Worlds smallest pacemakers give hope to brisbane heart patients

Worlds smallest pacemakers give hope to brisbane heart patients


A pacemaker that may have saved one woman’s life in the months before her heart attack has been used on a new patient.

The woman, whose name has not been released, was in Melbourne’s south-east during the height of the 2009 recession.

The heart failure was detected by an automated device, but there was no heartbeat on the life support machine.

The patient had been placed in a special heart failure unit in Melbourne’s Children’s Hospital.

Doctors were convinced she was on ventilators and the pac바카라사이트emaker’s ability to work might have been compromised.

They began working on her in January and the device works by supplying a certain level of oxyge바카라n to an area of the heart, using a special type of machine.

Patients placed in this type of unit receive artificial blood flow to the heart and this is to be used to pump oxygen to the heart. Dr Tony Phillips, Medical Research Council

Patients are then put through a series of tests to ensure their hearts are healthy and are not damaged.

In the case of the woman’s pacemaker, doctors believe the machine delivered enough oxygen and pumped enough blood through her heart so she was st바카라ill alive.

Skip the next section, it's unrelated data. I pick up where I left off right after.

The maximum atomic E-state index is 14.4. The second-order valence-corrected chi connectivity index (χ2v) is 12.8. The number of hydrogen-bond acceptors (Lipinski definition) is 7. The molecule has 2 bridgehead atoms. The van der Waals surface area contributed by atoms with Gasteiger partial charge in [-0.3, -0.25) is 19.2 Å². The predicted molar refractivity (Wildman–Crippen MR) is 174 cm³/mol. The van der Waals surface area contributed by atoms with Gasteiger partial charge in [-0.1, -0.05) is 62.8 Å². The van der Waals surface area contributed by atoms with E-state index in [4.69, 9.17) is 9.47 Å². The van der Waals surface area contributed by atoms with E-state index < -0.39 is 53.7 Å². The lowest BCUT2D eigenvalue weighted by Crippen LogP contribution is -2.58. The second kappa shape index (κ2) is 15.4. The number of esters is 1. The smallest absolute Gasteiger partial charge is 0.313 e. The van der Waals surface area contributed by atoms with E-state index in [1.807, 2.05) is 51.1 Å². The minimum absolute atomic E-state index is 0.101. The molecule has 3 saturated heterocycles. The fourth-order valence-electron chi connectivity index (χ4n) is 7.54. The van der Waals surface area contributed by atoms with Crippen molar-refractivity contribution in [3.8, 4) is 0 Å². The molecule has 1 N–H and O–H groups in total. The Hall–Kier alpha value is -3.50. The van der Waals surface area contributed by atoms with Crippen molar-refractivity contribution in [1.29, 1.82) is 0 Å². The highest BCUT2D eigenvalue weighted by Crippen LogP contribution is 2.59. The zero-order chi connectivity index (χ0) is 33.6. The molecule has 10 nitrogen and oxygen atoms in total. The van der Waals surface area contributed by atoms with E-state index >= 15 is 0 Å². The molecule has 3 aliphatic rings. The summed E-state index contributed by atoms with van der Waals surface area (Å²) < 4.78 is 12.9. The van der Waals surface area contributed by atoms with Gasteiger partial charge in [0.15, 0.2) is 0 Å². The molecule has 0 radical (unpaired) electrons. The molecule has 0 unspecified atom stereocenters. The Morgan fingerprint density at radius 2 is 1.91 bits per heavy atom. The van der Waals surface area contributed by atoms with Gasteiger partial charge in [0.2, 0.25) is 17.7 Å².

“She has just got through another big round of chest scans in recent weeks, and I thought we were just about to start the work, because the heart’s just started beating again and she did not have any sign of heart failure,” Dr Tony Phillips, the clinical director of the Children’s Hospital Medical Research Council in the east of Australia, said.

He said the patient’s family and friends were in shock.

“We’re happy, the family is happy. She’s been in our heart since she was eight months old and they’ve been amazing.

“There’s still lots of work to do, we’ll do our best to keep that going into the future. But the best thing is that she has come through.

“To be at this point after so long to say she will not have a heart attack is really gratifying.

“I think for every heart attack there’s an individual who has one and they have gone through what she’s gone through and there’s just got to be a bit of an outpouring to give all of the doctors the chance to do their job properly.”

Topics: life-style, health, emergency-incidents, health-policy, medical-research, australia, brisbane